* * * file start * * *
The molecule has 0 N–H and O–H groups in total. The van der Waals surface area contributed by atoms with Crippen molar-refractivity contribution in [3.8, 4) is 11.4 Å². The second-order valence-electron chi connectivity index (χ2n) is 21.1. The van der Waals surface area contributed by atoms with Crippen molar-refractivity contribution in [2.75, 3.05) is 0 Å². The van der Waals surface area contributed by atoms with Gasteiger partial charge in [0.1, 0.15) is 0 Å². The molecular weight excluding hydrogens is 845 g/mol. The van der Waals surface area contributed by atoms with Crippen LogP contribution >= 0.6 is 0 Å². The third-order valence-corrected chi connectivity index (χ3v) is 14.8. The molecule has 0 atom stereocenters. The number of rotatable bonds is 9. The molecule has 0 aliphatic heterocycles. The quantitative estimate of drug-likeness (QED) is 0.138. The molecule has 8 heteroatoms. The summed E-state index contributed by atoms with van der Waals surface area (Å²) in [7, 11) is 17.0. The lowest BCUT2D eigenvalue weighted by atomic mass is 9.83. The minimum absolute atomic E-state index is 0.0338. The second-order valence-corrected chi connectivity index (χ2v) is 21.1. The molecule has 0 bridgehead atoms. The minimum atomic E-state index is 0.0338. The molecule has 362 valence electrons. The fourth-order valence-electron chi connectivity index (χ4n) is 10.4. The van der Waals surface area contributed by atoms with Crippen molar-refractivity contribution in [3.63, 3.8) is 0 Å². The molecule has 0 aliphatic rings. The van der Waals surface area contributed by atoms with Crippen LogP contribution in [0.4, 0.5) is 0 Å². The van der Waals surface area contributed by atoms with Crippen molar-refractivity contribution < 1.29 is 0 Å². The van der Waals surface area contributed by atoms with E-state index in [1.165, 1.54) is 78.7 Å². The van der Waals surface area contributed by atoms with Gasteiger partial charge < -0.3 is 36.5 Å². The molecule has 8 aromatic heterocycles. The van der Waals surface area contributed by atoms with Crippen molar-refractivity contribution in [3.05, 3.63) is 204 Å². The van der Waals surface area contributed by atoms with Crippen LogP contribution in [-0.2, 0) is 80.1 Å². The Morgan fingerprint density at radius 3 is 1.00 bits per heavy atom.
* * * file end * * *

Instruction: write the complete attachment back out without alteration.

The molecule has 0 N–H and O–H groups in total. The van der Waals surface area contributed by atoms with Crippen molar-refractivity contribution in [3.8, 4) is 11.4 Å². The second-order valence-electron chi connectivity index (χ2n) is 21.1. The van der Waals surface area contributed by atoms with Crippen molar-refractivity contribution in [2.75, 3.05) is 0 Å². The van der Waals surface area contributed by atoms with Gasteiger partial charge in [0.1, 0.15) is 0 Å². The molecular weight excluding hydrogens is 845 g/mol. The van der Waals surface area contributed by atoms with Crippen LogP contribution >= 0.6 is 0 Å². The third-order valence-corrected chi connectivity index (χ3v) is 14.8. The molecule has 0 atom stereocenters. The number of rotatable bonds is 9. The molecule has 0 aliphatic heterocycles. The quantitative estimate of drug-likeness (QED) is 0.138. The molecule has 8 heteroatoms. The summed E-state index contributed by atoms with van der Waals surface area (Å²) in [7, 11) is 17.0. The lowest BCUT2D eigenvalue weighted by atomic mass is 9.83. The minimum absolute atomic E-state index is 0.0338. The second-order valence-corrected chi connectivity index (χ2v) is 21.1. The molecule has 0 bridgehead atoms. The minimum atomic E-state index is 0.0338. The molecule has 362 valence electrons. The fourth-order valence-electron chi connectivity index (χ4n) is 10.4. The van der Waals surface area contributed by atoms with Crippen molar-refractivity contribution in [3.63, 3.8) is 0 Å². The molecule has 0 aliphatic rings. The van der Waals surface area contributed by atoms with Crippen LogP contribution in [0.4, 0.5) is 0 Å². The van der Waals surface area contributed by atoms with Crippen molar-refractivity contribution < 1.29 is 0 Å². The van der Waals surface area contributed by atoms with E-state index in [1.165, 1.54) is 78.7 Å². The van der Waals surface area contributed by atoms with Gasteiger partial charge < -0.3 is 36.5 Å². The molecule has 8 aromatic heterocycles. The van der Waals surface area contributed by atoms with Crippen molar-refractivity contribution in [3.05, 3.63) is 204 Å². The van der Waals surface area contributed by atoms with Crippen LogP contribution in [-0.2, 0) is 80.1 Å². The Morgan fingerprint density at radius 3 is 1.00 bits per heavy atom.